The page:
The substance of the self (was Outlawing Fascistic Racist Speech)

Dace edace at
Fri Mar 24 10:58:51 PST 2000

From: Charles Brown
>Do you think there is some essential individual that is you that has
actually controlled the development of your thinking and personality ?

We have no reason to disbelieve our immediate perception that the individual mind plays a role in determining self-development. However, it's true that there's no essence to individuality. There's no core of "selfness." Ultimately, we are individuations of a collective, unconscious mind. This is a fact of evolution. All the animals of a given species display the same way of thinking and feeling and behaving. They individuate only to the extent that they each develop personal memory over time. Humans take individuation a step further. Because we each have the capacity to perceive ourselves as minds as well as bodies, we can direct our thinking. We don't have to follow habitual patterns of thought. This development had two effects. First, we could pursue thought which has no direct bearing on our outer existence. This gave us abstraction and complex language. Secondly, we could think for ourselves, as individuals. It's not simply a matter of being shaped by internal and external forces. We develop a degree of autonomy within our self-aware minds.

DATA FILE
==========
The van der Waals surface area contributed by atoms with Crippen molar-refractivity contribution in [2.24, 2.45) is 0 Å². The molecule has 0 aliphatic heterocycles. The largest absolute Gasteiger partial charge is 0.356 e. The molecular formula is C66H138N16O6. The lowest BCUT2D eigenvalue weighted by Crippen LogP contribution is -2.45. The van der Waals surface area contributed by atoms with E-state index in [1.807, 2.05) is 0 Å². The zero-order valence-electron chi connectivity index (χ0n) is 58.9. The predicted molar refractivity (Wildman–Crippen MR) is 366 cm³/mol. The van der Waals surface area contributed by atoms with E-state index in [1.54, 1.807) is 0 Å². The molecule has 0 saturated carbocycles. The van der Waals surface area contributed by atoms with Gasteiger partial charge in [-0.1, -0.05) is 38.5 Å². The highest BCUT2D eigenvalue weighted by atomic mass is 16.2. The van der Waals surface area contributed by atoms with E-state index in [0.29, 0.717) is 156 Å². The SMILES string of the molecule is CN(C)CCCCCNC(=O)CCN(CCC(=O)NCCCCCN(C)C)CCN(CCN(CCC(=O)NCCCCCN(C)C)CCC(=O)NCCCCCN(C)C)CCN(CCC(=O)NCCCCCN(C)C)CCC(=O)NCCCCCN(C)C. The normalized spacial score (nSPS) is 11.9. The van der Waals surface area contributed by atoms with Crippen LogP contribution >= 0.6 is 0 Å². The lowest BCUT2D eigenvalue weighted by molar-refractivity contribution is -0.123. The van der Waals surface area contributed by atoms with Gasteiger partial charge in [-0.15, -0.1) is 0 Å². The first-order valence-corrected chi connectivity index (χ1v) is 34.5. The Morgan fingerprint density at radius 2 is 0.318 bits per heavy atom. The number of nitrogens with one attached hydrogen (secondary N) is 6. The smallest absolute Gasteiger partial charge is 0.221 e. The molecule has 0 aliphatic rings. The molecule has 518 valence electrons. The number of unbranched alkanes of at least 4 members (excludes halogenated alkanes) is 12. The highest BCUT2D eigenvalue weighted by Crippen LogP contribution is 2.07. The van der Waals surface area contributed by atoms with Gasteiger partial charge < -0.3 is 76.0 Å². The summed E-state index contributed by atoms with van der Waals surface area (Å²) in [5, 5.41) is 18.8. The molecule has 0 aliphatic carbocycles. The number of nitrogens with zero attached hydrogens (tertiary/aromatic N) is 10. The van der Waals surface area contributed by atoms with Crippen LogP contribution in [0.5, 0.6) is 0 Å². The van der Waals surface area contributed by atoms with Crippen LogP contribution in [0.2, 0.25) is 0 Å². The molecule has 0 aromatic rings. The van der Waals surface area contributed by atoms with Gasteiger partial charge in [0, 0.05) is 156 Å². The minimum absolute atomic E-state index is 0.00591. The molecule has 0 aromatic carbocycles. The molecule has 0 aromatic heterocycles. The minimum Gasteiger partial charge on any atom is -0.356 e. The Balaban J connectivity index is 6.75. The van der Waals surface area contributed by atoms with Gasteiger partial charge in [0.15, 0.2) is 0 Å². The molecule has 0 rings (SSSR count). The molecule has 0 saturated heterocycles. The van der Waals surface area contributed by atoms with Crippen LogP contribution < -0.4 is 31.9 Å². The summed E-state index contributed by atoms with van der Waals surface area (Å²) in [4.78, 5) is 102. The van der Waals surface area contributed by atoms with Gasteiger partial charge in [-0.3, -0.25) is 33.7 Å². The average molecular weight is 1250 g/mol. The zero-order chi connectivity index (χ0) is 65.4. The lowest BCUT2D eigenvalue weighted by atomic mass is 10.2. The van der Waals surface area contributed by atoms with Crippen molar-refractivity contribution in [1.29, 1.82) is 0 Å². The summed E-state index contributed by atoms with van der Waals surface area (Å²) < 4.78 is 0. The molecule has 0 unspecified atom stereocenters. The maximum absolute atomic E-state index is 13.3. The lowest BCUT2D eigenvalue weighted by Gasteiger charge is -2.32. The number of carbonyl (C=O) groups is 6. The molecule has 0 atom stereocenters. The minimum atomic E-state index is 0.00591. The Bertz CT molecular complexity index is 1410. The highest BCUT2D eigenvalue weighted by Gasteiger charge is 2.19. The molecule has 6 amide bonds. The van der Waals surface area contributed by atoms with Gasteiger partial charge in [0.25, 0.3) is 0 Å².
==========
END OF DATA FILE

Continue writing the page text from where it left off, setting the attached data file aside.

The problem is that we have no way of discussing this in a scientific manner. We're stuck with words like "self" and "thought" and "will." Science has given us nothing to improve our understanding of this. It has also given us no reason whatsoever to doubt our immediate sense of self-existence and self-determination. Though we now know that our individual minds are built atop a shared mind, this does not mean that individuality is reducible to collectivity. That applies only to animals, not to us. This is why we are different from animals. This is why we have rights as individuals, and animals have rights only as species.

While it's true that there's no substance to the self, this also applies to matter. When we look into the core of matter, we do not find "thingness." What we find is undefinability. The essence of matter is what we ordinarily associate with imagination, where everything is "up in the air," forever undetermined. But this doesn't mean that matter, on the gross scale, is an illusion. Something real is there, even if it's not exactly what we think it is. The same goes for the individual self. It's not the abolute we perceive it to be, but it's not just a hallucination either. Regarding both matter and mind, there is no absolute substance or determination. This is *good* news. It means that freedom is a fundamental property of nature.


More information about the lbo-talk mailing list